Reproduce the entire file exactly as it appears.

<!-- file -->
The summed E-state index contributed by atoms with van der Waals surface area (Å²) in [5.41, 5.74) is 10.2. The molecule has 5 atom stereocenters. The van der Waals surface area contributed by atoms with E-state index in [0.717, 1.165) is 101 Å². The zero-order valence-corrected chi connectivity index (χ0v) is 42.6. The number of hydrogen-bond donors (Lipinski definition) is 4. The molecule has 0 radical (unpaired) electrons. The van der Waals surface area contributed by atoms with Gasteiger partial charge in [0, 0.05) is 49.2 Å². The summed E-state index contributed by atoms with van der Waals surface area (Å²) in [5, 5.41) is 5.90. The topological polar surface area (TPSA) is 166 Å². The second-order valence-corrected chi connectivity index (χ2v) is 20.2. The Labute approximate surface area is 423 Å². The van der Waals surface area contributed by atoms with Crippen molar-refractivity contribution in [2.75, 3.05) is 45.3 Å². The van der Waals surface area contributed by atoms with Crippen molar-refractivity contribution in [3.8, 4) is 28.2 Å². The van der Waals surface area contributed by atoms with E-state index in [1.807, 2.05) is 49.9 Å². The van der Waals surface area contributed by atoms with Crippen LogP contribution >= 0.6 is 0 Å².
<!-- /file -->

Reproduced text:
The summed E-state index contributed by atoms with van der Waals surface area (Å²) in [5.41, 5.74) is 10.2. The molecule has 5 atom stereocenters. The van der Waals surface area contributed by atoms with E-state index in [0.717, 1.165) is 101 Å². The zero-order valence-corrected chi connectivity index (χ0v) is 42.6. The number of hydrogen-bond donors (Lipinski definition) is 4. The molecule has 0 radical (unpaired) electrons. The van der Waals surface area contributed by atoms with Gasteiger partial charge in [0, 0.05) is 49.2 Å². The summed E-state index contributed by atoms with van der Waals surface area (Å²) in [5, 5.41) is 5.90. The topological polar surface area (TPSA) is 166 Å². The second-order valence-corrected chi connectivity index (χ2v) is 20.2. The Labute approximate surface area is 423 Å². The van der Waals surface area contributed by atoms with Crippen molar-refractivity contribution in [2.75, 3.05) is 45.3 Å². The van der Waals surface area contributed by atoms with Crippen molar-refractivity contribution in [3.8, 4) is 28.2 Å². The van der Waals surface area contributed by atoms with E-state index in [1.807, 2.05) is 49.9 Å². The van der Waals surface area contributed by atoms with Crippen LogP contribution >= 0.6 is 0 Å².